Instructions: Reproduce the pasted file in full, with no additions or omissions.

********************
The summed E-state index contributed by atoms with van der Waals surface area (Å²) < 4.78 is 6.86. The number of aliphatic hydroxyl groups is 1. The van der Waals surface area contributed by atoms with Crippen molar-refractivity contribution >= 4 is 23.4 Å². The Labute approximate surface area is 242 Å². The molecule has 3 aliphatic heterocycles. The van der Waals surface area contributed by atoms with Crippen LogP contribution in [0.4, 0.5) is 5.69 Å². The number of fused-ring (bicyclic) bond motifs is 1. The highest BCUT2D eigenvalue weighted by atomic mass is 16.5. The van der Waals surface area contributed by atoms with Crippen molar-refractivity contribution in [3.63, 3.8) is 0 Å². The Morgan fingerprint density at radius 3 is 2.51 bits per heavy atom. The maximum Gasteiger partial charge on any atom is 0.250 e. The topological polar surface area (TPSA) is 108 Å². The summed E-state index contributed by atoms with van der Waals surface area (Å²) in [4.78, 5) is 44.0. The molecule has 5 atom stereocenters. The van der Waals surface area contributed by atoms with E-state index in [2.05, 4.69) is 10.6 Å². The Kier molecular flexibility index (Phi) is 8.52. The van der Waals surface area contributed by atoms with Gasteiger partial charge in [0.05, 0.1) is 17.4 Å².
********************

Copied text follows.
The summed E-state index contributed by atoms with van der Waals surface area (Å²) < 4.78 is 6.86. The number of aliphatic hydroxyl groups is 1. The van der Waals surface area contributed by atoms with Crippen molar-refractivity contribution >= 4 is 23.4 Å². The Labute approximate surface area is 242 Å². The molecule has 3 aliphatic heterocycles. The van der Waals surface area contributed by atoms with Crippen LogP contribution in [0.4, 0.5) is 5.69 Å². The number of fused-ring (bicyclic) bond motifs is 1. The highest BCUT2D eigenvalue weighted by atomic mass is 16.5. The van der Waals surface area contributed by atoms with Crippen molar-refractivity contribution in [3.63, 3.8) is 0 Å². The Morgan fingerprint density at radius 3 is 2.51 bits per heavy atom. The maximum Gasteiger partial charge on any atom is 0.250 e. The topological polar surface area (TPSA) is 108 Å². The summed E-state index contributed by atoms with van der Waals surface area (Å²) in [4.78, 5) is 44.0. The molecule has 5 atom stereocenters. The van der Waals surface area contributed by atoms with E-state index in [2.05, 4.69) is 10.6 Å². The Kier molecular flexibility index (Phi) is 8.52. The van der Waals surface area contributed by atoms with Gasteiger partial charge in [0.05, 0.1) is 17.4 Å².